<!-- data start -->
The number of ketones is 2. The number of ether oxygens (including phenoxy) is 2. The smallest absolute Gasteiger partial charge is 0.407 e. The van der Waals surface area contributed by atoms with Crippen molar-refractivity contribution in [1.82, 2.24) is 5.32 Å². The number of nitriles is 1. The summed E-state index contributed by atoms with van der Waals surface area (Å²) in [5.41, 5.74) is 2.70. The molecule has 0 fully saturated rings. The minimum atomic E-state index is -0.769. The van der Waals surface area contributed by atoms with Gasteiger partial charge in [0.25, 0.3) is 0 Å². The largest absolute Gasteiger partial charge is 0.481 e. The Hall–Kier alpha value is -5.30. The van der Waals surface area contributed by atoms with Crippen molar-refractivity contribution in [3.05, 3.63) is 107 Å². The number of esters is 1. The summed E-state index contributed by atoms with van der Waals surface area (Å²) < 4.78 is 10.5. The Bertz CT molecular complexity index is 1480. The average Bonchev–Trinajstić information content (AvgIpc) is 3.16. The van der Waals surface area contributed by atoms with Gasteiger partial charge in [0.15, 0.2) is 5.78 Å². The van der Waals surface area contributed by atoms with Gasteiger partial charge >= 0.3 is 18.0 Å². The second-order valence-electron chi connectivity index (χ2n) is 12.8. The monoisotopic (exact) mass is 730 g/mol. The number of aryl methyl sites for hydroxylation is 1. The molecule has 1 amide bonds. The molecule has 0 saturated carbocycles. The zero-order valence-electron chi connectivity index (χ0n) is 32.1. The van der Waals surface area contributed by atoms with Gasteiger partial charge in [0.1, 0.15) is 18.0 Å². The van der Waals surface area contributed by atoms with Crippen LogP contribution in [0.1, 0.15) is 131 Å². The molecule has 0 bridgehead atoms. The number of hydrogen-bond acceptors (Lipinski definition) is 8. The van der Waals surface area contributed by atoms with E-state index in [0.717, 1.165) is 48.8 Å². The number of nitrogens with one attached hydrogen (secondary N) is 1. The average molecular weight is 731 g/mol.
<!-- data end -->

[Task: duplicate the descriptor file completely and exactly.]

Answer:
The number of ketones is 2. The number of ether oxygens (including phenoxy) is 2. The smallest absolute Gasteiger partial charge is 0.407 e. The van der Waals surface area contributed by atoms with Crippen molar-refractivity contribution in [1.82, 2.24) is 5.32 Å². The number of nitriles is 1. The summed E-state index contributed by atoms with van der Waals surface area (Å²) in [5.41, 5.74) is 2.70. The molecule has 0 fully saturated rings. The minimum atomic E-state index is -0.769. The van der Waals surface area contributed by atoms with Gasteiger partial charge in [0.25, 0.3) is 0 Å². The largest absolute Gasteiger partial charge is 0.481 e. The Hall–Kier alpha value is -5.30. The van der Waals surface area contributed by atoms with Crippen molar-refractivity contribution in [3.05, 3.63) is 107 Å². The number of esters is 1. The summed E-state index contributed by atoms with van der Waals surface area (Å²) < 4.78 is 10.5. The Bertz CT molecular complexity index is 1480. The average Bonchev–Trinajstić information content (AvgIpc) is 3.16. The van der Waals surface area contributed by atoms with Gasteiger partial charge in [0.15, 0.2) is 5.78 Å². The van der Waals surface area contributed by atoms with Gasteiger partial charge >= 0.3 is 18.0 Å². The second-order valence-electron chi connectivity index (χ2n) is 12.8. The monoisotopic (exact) mass is 730 g/mol. The number of aryl methyl sites for hydroxylation is 1. The molecule has 1 amide bonds. The molecule has 0 saturated carbocycles. The zero-order valence-electron chi connectivity index (χ0n) is 32.1. The van der Waals surface area contributed by atoms with Gasteiger partial charge in [0.1, 0.15) is 18.0 Å². The van der Waals surface area contributed by atoms with Crippen LogP contribution in [0.1, 0.15) is 131 Å². The molecule has 0 bridgehead atoms. The number of hydrogen-bond acceptors (Lipinski definition) is 8. The van der Waals surface area contributed by atoms with E-state index in [0.717, 1.165) is 48.8 Å². The number of nitrogens with one attached hydrogen (secondary N) is 1. The average molecular weight is 731 g/mol.